Charlie Peacock Is Walking Right Into A Death Trap

by Bobby Gilles

in Songwriting/Hymn Workshop

Charlie Peacock is in prison. Well, at least that’s one of the settings for a colorful new video featuring “Death Trap,” a new song from No Man’s Land, Charlie Peacock’s ninth solo album and first vocal recording in 12 years.

The video, and the song itself, plays like a whomping good time, with bandmates who sound like world class players yet also like pickers-and-grinners at a small town jamboree. With squeezebox, pedal steel, fiddle, crunchy electric guitar, saxophone and more, the sound of this band is like a cross between Springsteen’s Seeger Sessions band and the players from Dylan’s last few studio albums.

But why is Charlie Peacock in jail? It’s part of the world created in “Death Trap,” which, for all the joviality in the music, is a serious lyrical meditation on the truths of human nature the Bible describes in the book of James:

“but no human being can tame the tongue. It is a restless evil, full of deadly poison.” – James 3:8

Thus the lyrics are strong medicine, going down easily with the spoonful of sugar Peacock’s band enthusiastically provides.

Peacock’s lyrics set the stage well, beginning with a poetic technique known as “anaphora” in the first three lines (the repetition of the same words at the beginning of successive lines). It’s a technique used well by everyone from the hymnist Charles Wesley (Come Thou Long Expected Jesus) to Martin Luther King, Jr. (whose “I Have A Dream Speech” brims with anaphora). Here, Peacock tells us:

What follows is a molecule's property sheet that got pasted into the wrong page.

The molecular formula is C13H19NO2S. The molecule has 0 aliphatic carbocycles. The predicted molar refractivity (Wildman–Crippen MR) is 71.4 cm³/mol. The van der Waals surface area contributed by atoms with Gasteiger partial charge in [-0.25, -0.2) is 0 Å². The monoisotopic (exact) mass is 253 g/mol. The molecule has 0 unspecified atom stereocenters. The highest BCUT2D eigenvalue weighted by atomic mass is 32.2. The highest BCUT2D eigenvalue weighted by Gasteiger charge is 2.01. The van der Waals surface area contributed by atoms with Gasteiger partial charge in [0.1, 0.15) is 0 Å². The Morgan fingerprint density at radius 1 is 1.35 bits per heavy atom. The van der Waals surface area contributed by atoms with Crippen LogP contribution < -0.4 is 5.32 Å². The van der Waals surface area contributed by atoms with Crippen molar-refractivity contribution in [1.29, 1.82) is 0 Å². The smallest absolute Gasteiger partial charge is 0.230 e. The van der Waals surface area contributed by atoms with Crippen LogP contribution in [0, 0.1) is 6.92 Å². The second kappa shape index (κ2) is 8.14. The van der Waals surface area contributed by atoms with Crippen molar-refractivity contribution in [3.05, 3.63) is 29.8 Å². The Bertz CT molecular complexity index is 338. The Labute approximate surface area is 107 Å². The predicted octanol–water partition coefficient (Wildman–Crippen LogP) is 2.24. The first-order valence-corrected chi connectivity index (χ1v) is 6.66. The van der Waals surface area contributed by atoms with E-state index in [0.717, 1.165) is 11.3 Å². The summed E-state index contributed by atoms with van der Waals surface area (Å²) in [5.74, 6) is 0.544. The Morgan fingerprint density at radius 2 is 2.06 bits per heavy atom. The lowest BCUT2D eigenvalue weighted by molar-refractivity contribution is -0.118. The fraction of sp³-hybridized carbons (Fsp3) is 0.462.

Didn’t want to make you angry
Didn’t want to make you cry
Didn’t want to make you hate me
and wish that I would die …

And off we go from there. Peacock’s character knows that silence is golden yet keeps on “walking, talking right into a deathtrap.”

In spite of his better judgment, he can’t help himself from letting anger loosen that poison tongue:

If a man can’t hold his tongue
Till the anger is done
He’ll be walking right into a deathtrap.

This inability to do what we know is best is another truth of the human condition that Peacock effortlessly addresses in a way that isn’t at all preachy — it simply comes off as obvious:

“I know better but I don’t know better/ I know better but I don’t know better/ I know better but I don’t do better, no”

He’s like Paul in Romans 7:15 –

“For I do not understand my own actions. For I do not do what I want, but I do the very thing I hate.”

“Death Trap” clocks in at just over four minutes but feels like it’s half as long, so you’ll want to hit “repeat” a few times. And if you’re in the jail with Charlie, why not? Where else can you go?


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